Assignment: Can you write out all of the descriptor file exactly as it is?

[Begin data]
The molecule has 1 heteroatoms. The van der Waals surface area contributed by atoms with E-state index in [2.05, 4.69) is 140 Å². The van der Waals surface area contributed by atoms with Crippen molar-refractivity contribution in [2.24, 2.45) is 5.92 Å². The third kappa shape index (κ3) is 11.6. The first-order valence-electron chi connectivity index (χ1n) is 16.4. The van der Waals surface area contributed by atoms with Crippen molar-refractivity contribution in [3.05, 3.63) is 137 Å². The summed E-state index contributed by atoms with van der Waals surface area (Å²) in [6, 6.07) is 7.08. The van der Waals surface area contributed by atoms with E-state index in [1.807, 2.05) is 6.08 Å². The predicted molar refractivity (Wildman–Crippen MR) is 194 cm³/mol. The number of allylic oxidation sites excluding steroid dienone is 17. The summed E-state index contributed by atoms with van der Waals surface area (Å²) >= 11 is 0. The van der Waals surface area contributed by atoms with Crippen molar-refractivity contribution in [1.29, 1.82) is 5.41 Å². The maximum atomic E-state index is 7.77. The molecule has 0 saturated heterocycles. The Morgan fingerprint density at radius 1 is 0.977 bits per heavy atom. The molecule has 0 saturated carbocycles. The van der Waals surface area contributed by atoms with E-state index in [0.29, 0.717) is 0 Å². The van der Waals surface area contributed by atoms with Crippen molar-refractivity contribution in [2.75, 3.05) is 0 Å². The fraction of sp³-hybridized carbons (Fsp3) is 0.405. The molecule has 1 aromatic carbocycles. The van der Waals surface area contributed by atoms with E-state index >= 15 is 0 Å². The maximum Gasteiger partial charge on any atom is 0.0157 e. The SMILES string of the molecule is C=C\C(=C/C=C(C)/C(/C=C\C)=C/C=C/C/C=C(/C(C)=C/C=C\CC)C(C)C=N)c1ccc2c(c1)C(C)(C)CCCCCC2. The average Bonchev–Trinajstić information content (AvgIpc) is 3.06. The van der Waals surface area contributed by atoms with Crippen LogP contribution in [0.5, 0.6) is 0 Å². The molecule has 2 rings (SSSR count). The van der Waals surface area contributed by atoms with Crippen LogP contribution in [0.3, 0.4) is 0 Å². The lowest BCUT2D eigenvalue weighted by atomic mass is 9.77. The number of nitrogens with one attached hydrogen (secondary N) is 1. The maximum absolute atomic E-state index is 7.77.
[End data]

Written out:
The molecule has 1 heteroatoms. The van der Waals surface area contributed by atoms with E-state index in [2.05, 4.69) is 140 Å². The van der Waals surface area contributed by atoms with Crippen molar-refractivity contribution in [2.24, 2.45) is 5.92 Å². The third kappa shape index (κ3) is 11.6. The first-order valence-electron chi connectivity index (χ1n) is 16.4. The van der Waals surface area contributed by atoms with Crippen molar-refractivity contribution in [3.05, 3.63) is 137 Å². The summed E-state index contributed by atoms with van der Waals surface area (Å²) in [6, 6.07) is 7.08. The van der Waals surface area contributed by atoms with E-state index in [1.807, 2.05) is 6.08 Å². The predicted molar refractivity (Wildman–Crippen MR) is 194 cm³/mol. The number of allylic oxidation sites excluding steroid dienone is 17. The summed E-state index contributed by atoms with van der Waals surface area (Å²) >= 11 is 0. The van der Waals surface area contributed by atoms with Crippen molar-refractivity contribution in [1.29, 1.82) is 5.41 Å². The maximum atomic E-state index is 7.77. The molecule has 0 saturated heterocycles. The Morgan fingerprint density at radius 1 is 0.977 bits per heavy atom. The molecule has 0 saturated carbocycles. The van der Waals surface area contributed by atoms with E-state index in [0.29, 0.717) is 0 Å². The van der Waals surface area contributed by atoms with Crippen molar-refractivity contribution in [2.75, 3.05) is 0 Å². The fraction of sp³-hybridized carbons (Fsp3) is 0.405. The molecule has 1 aromatic carbocycles. The van der Waals surface area contributed by atoms with E-state index >= 15 is 0 Å². The maximum Gasteiger partial charge on any atom is 0.0157 e. The SMILES string of the molecule is C=C\C(=C/C=C(C)/C(/C=C\C)=C/C=C/C/C=C(/C(C)=C/C=C\CC)C(C)C=N)c1ccc2c(c1)C(C)(C)CCCCCC2. The average Bonchev–Trinajstić information content (AvgIpc) is 3.06. The van der Waals surface area contributed by atoms with Crippen LogP contribution in [0.5, 0.6) is 0 Å². The molecule has 2 rings (SSSR count). The van der Waals surface area contributed by atoms with Crippen LogP contribution in [0.3, 0.4) is 0 Å². The lowest BCUT2D eigenvalue weighted by atomic mass is 9.77. The number of nitrogens with one attached hydrogen (secondary N) is 1. The maximum absolute atomic E-state index is 7.77.